When should you replace your roof?Top 4 Tips
When should you replace your roof? Here’s how you can tell
Water Will Get In
Water marks on a ceiling, or even worse dripping water, are definitely a bad sign and may have you worried that your whole roof is in tatters. It absolutely needs your attention however, an isolated leak doesn’t mean your roof will require replacement or extensive repairs. Sometimes stopping it is as simple as filling a crack with caulk, replacing a few shingles, or installing some flashing—a membrane or layer of metal that provides a mechanical barrier to redirect water at corners, crevices, gaps, and other spots vulnerable to leaking.
When should you replace your roof? Fallen tree limbs, hail, and even wind can loosen or remove shingles. Damaged flashing is another common culprit. Even rubberized boots around plumbing pipes, or with improperly installed satellite dishes or solar panels can cause isolated leaks. To determine what kind of leak you’ve got on your hands, first try to trace it to its origin.
Finding Leaks? It may be time
If you are a do-it-yourselfer you can do some basic investigation. However we recommend a licensed and well-reviewed roofing contractor, especially if you’re planning an insurance claim. But if you are going to get up there and check it out, it’s easiest to find a leak when it’s raining outside. Remember that water often accumulates at a spot that’s different from where it’s entering—it generally runs down the length of a rafter or stud and only drips once it reaches a low point.
In an unfinished attic, the framing is visible, so simply start at the leak and look along the length of any wood framing that leads to that point, to see if you find a trail of water that originates higher up on your roof. In a finished attic, you’ll need to use a handheld tool called a jab saw to cut away any drywall that obstructs your view. Once you think you’ve found the origin, look at the top of the roof (you can actually do this safely from the ground with a pair of binoculars) to see if you can identify any obvious culprits, like missing shingles, or worn out flashing near a chimney.
If you can’t locate the leak yourself, as mentioned above, a licensed roofing contractor can perform an inspection and make recommendations about whether repair or replacement is needed. Even if you’re able to locate your own leak, you’ll want to leave the repair job to a pro—climbing onto your roof with a tall extension ladder is a dangerous job. Most leaks can be stopped if they’re limited to a few spots. If, however, you’re experiencing recurring leaks, and your roof is out of warranty, it may be time for a new roof. The money you would spend on multiple short-term fixes is probably better applied to a brand-new roof with a lengthy warranty.
Other Signs Of Wear And Tear
You don’t have to wait for leaks to appear before you consider repairs to your roof, though. When should you replace your roof? Missing, damaged, or curling shingles can all be signs of leaks to come. And the age of your roof itself can be a guide—homeowner’s insurance companies generally assume an asphalt shingle roof will last about 20 years, and some insurers won’t provide coverage if your roof is older than that. If your roof was put on by the previous owner of your home, a roofing contractor or a licensed home inspector can generally provide a rough estimate of the age, based upon the condition of the shingles.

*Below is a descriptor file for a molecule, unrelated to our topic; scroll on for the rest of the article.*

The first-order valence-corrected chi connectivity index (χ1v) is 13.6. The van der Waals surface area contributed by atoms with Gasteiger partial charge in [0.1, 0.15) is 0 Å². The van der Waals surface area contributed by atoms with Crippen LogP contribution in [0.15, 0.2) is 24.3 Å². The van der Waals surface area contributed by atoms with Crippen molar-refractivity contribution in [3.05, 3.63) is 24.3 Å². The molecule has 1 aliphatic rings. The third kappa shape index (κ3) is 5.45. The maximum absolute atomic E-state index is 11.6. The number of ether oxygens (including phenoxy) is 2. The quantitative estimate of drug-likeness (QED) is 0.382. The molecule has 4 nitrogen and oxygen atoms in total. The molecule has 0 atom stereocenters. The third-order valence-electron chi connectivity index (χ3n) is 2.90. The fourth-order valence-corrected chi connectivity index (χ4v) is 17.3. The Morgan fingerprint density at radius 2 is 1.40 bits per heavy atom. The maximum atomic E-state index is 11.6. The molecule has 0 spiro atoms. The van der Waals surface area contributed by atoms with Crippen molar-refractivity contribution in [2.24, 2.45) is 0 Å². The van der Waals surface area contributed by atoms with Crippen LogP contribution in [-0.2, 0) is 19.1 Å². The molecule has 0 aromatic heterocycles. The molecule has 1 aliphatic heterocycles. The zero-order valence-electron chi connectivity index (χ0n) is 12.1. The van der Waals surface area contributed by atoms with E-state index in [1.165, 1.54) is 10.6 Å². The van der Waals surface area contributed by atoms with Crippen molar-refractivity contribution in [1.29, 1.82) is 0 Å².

Even without leaks or obvious signs of damage to the roof, it can make sense to replace an out-of-warranty roof that’s more than 20 years old. That’s because once a leak develops, it can do serious damage to the wood sheathing beneath the shingles. And if that sheathing becomes warped or rotted, replacing it can add several thousand dollars to the overall cost of your new roof when you do get around to replacing it. The illustration below shows the different layers involved in a typical roof.
When should your replace your roof? Insurance can dictate
Before you hire anyone to work on your roof, call your homeowner’s insurance company to check your deductible and coverage for roof repairs or replacement. You’ll want to weigh your out-of-pocket costs against the cost of replacing your roof entirely. Consider any resulting increase in your premium as well—it may make more sense to simply cover the cost yourself. Our friends at MountainStorm Insurance explain the process for filing a claim here.
Generally, homeowner’s insurance policies may cover, or contribute toward, the repair of isolated leaks, but won’t cover the cost of replacement. Most insurers will send an adjuster to provide an estimate for the repair, and policies typically cover repairs to the roof, as well as any damage to the framing, drywall, or flooring that results from a leaking roof. If you do receive a payout from your insurance company, you can use that money to make the specific repairs, or apply it toward the cost of a total replacement.
To find out more about roofing replacement, or for a free no cost/no obligation estimate from the M4 Roofing experts, please contact us at email@example.com or call our headquarters at (303) 797-8600.
M4 Roofing is a licensed and BBB A+ Certified roofing contractor. We have been servicing communities in Colorado, East, Texas, South Dakota and Florida’s west coast for two decades.